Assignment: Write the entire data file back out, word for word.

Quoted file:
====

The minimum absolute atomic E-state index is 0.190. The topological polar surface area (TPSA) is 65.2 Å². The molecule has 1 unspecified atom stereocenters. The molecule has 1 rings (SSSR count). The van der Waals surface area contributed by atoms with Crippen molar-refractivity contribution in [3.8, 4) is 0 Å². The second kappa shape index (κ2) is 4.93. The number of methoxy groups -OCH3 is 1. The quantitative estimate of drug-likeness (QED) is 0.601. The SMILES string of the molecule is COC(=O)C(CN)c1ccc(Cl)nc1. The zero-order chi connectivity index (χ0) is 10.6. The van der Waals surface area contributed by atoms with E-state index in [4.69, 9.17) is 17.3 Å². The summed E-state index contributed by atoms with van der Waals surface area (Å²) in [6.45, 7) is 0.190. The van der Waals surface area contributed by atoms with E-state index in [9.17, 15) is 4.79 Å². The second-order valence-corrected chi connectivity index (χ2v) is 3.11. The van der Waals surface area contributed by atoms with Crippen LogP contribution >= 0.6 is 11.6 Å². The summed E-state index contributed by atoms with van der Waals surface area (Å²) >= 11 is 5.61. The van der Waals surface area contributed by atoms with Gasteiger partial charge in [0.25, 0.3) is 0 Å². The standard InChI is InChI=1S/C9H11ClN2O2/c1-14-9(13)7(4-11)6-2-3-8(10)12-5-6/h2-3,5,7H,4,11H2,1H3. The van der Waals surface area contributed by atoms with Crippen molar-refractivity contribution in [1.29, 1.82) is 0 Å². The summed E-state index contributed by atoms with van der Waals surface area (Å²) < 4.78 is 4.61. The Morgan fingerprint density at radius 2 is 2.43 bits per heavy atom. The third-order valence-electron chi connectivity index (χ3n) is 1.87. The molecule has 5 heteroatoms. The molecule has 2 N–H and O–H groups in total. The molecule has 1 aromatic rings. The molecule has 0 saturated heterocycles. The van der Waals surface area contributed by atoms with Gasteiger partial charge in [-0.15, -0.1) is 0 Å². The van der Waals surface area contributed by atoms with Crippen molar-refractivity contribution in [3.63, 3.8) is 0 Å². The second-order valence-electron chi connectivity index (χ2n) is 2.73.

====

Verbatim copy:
The minimum absolute atomic E-state index is 0.190. The topological polar surface area (TPSA) is 65.2 Å². The molecule has 1 unspecified atom stereocenters. The molecule has 1 rings (SSSR count). The van der Waals surface area contributed by atoms with Crippen molar-refractivity contribution in [3.8, 4) is 0 Å². The second kappa shape index (κ2) is 4.93. The number of methoxy groups -OCH3 is 1. The quantitative estimate of drug-likeness (QED) is 0.601. The SMILES string of the molecule is COC(=O)C(CN)c1ccc(Cl)nc1. The zero-order chi connectivity index (χ0) is 10.6. The van der Waals surface area contributed by atoms with E-state index in [4.69, 9.17) is 17.3 Å². The summed E-state index contributed by atoms with van der Waals surface area (Å²) in [6.45, 7) is 0.190. The van der Waals surface area contributed by atoms with E-state index in [9.17, 15) is 4.79 Å². The second-order valence-corrected chi connectivity index (χ2v) is 3.11. The van der Waals surface area contributed by atoms with Crippen LogP contribution >= 0.6 is 11.6 Å². The summed E-state index contributed by atoms with van der Waals surface area (Å²) >= 11 is 5.61. The van der Waals surface area contributed by atoms with Gasteiger partial charge in [0.25, 0.3) is 0 Å². The standard InChI is InChI=1S/C9H11ClN2O2/c1-14-9(13)7(4-11)6-2-3-8(10)12-5-6/h2-3,5,7H,4,11H2,1H3. The van der Waals surface area contributed by atoms with Crippen molar-refractivity contribution in [1.29, 1.82) is 0 Å². The summed E-state index contributed by atoms with van der Waals surface area (Å²) < 4.78 is 4.61. The Morgan fingerprint density at radius 2 is 2.43 bits per heavy atom. The third-order valence-electron chi connectivity index (χ3n) is 1.87. The molecule has 5 heteroatoms. The molecule has 2 N–H and O–H groups in total. The molecule has 1 aromatic rings. The molecule has 0 saturated heterocycles. The van der Waals surface area contributed by atoms with Gasteiger partial charge in [-0.15, -0.1) is 0 Å². The van der Waals surface area contributed by atoms with Crippen molar-refractivity contribution in [3.63, 3.8) is 0 Å². The second-order valence-electron chi connectivity index (χ2n) is 2.73.